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Experimental Brain Research

, Volume 161, Issue 4, pp 423–431 | Cite as

The effects of practice and delay on motor skill learning and retention

  • Tal Savion-LemieuxEmail author
  • Virginia B. Penhune
Research Article

Abstract

The present study assessed the effects of amount of practice and length of delay on the learning and retention of a timed motor sequence task. Participants learned to reproduce ten-element visual sequences by tapping in synchrony with the stimulus. Participants were randomly assigned to a varied-practice condition or a varied-delay condition. In the varied-practice condition, participants received either one, three, or six blocks of practice followed by a fixed 4-week delayed-recall. In the varied-delay condition, participants received three blocks of practice followed by a varied delay of either 3 days, or 2, 4, or 8 weeks. Learning was assessed by changes in accuracy, response variance, and percent response asynchrony. Our results showed that amount of practice per se did not affect learning and retention of the task. Rather, distribution of practice over several days was the most important factor affecting learning and retention. We hypothesize that passage of time is essential for a maximum benefit of practice to be gained, as the time delay may allow for consolidation of learning, possibly reflecting plastic changes in motor cortical representations of the skill. With regards to delay, our findings suggest that explicit and motoric components of a motor sequence are likely to be learned and maintained in separate but interacting systems. First, only the longest delay group showed decrements in percent correct, indicating that longer lengths of delay might hinder retrieval of explicit aspects of the task. Second, all groups showed a decrement in percent response asynchrony, suggesting that synchronization may be a more difficult parameter to maintain because it relies heavily on sensorimotor integration.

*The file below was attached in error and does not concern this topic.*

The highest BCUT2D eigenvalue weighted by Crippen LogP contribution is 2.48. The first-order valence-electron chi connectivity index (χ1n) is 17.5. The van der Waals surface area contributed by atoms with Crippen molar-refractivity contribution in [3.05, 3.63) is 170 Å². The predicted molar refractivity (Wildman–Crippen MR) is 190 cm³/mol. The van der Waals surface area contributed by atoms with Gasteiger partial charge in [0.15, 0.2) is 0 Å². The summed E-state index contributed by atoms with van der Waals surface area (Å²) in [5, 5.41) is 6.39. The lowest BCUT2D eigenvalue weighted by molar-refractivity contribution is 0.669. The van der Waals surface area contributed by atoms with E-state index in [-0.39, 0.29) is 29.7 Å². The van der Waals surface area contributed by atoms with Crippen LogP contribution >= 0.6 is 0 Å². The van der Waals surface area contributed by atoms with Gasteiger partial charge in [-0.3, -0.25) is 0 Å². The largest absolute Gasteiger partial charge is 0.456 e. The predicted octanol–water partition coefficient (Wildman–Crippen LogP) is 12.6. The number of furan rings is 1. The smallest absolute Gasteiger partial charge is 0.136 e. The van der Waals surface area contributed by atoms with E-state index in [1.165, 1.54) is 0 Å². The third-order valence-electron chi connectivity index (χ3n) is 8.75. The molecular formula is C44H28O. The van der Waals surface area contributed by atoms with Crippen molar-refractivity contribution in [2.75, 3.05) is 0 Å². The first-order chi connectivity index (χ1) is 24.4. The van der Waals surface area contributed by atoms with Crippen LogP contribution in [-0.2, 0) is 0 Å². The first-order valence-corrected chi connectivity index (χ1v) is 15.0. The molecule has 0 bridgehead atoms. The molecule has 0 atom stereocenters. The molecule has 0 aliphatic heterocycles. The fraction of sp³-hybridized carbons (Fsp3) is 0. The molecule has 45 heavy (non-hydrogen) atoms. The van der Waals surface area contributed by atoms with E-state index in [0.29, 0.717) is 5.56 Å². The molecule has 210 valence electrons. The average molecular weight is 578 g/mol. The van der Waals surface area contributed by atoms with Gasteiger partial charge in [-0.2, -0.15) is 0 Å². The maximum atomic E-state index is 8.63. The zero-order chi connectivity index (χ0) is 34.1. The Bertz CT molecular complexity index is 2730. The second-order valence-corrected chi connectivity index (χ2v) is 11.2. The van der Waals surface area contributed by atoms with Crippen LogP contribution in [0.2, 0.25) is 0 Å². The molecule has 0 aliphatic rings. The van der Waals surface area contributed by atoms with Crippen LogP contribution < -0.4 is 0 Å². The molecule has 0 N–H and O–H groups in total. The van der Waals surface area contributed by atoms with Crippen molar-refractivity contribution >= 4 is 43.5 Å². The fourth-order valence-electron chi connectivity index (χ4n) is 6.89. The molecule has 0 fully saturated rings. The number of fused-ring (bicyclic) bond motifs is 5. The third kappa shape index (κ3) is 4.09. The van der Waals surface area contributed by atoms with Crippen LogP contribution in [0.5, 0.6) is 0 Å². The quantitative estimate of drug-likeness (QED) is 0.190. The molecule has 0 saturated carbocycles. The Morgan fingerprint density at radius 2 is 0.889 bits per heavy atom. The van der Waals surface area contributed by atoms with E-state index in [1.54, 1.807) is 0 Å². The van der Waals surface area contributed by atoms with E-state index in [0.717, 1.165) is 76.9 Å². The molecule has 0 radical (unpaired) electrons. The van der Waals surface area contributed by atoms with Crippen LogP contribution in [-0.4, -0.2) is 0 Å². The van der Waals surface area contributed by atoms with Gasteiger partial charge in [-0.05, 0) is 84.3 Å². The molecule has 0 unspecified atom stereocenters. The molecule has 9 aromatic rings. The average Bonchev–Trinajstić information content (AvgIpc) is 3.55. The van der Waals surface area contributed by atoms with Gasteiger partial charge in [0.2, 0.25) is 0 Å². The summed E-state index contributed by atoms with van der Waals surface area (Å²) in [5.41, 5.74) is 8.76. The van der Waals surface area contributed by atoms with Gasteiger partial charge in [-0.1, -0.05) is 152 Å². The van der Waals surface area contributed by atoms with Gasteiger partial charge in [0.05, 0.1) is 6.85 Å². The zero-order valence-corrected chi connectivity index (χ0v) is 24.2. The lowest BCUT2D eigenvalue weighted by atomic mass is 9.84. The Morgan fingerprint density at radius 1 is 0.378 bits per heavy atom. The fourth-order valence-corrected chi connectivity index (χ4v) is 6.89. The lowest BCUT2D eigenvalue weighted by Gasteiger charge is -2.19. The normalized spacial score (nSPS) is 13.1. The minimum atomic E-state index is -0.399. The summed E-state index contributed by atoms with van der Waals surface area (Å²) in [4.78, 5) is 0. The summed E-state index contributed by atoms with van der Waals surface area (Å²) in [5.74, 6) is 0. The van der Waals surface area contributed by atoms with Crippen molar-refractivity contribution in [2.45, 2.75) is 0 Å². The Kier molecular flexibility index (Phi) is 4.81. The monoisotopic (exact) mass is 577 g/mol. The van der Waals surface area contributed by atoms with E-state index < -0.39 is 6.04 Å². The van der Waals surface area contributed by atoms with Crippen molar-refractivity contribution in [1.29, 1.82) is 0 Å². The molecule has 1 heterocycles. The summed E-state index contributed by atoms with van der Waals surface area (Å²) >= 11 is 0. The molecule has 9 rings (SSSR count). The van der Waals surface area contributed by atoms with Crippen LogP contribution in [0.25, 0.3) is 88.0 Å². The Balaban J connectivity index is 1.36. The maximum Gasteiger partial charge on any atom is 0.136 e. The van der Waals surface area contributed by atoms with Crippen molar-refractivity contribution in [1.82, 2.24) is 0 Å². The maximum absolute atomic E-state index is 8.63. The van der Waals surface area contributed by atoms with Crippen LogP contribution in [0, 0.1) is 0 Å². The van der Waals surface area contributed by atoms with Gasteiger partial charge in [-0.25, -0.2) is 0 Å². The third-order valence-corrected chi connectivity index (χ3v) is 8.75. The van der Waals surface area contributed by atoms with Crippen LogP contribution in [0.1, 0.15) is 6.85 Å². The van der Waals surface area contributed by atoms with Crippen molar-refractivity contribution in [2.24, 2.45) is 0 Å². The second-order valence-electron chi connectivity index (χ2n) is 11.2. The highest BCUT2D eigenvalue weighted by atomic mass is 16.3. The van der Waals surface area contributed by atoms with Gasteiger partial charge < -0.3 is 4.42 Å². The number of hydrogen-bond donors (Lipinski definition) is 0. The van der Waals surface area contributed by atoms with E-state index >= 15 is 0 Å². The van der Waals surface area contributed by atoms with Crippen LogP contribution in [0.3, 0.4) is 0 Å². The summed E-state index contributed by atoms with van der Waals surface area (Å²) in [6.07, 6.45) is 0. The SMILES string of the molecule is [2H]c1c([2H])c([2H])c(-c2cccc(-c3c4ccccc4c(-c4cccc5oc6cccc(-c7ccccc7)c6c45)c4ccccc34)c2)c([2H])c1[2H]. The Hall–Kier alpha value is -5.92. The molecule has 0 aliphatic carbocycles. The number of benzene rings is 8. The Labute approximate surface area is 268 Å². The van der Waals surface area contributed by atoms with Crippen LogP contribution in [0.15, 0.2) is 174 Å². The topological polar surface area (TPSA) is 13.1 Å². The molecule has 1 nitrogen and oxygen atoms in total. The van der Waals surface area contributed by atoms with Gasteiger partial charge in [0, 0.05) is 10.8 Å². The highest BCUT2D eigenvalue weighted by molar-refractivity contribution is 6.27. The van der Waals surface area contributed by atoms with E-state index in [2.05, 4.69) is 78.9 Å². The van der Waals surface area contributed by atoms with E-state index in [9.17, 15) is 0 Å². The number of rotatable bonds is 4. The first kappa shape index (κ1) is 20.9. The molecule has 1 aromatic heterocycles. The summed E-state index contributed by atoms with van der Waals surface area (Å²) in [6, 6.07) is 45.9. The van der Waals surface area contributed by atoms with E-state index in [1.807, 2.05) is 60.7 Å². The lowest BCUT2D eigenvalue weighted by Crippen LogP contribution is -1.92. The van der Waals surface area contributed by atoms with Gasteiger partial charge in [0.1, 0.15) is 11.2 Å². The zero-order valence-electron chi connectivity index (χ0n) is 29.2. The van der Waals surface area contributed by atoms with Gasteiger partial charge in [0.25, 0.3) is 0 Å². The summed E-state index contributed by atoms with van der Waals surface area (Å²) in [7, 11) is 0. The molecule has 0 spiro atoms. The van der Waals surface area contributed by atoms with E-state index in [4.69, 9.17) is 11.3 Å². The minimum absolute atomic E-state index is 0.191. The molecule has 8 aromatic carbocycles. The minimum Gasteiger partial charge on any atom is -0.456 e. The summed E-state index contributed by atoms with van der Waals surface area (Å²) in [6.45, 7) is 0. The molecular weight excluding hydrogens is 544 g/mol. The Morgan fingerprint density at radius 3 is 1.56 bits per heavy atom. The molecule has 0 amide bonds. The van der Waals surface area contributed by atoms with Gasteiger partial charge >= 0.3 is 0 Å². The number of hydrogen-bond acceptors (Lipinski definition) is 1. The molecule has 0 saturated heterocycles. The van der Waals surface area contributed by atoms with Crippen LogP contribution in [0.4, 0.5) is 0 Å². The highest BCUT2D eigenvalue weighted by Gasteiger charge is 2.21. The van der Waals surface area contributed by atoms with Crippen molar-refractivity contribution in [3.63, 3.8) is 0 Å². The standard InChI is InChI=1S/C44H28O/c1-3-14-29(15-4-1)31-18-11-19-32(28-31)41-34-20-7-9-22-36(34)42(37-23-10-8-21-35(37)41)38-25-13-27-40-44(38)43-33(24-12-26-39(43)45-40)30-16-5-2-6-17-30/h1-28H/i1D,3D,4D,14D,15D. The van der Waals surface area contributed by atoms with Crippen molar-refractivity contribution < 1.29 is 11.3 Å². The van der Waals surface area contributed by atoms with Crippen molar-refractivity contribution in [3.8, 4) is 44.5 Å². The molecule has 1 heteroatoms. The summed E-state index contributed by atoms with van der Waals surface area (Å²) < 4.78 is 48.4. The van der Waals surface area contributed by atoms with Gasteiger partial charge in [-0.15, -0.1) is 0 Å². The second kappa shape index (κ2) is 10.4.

Keywords

Motor skill Learning Retention Practice Delayed-recall 

Notes

Acknowledgements

We wish to thank those who participated in this study. We also thank John Connolly, Donald Watanabe, and Alison Simioni for assistance in data collection. This work was supported by the Natural Sciences and Engineering Research Council of Canada (V.B.P.), the Fonds de la recherche en santé du Québec (V.B.P.), and the Centre for Research in Human Development (T.S.L.).

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Copyright information

© Springer-Verlag 2004

Authors and Affiliations

  1. 1.Department of Psychology, Laboratory for Motor Learning, Cognitive Learning, and Neural PlasticityConcordia UniversityMontrealCanada

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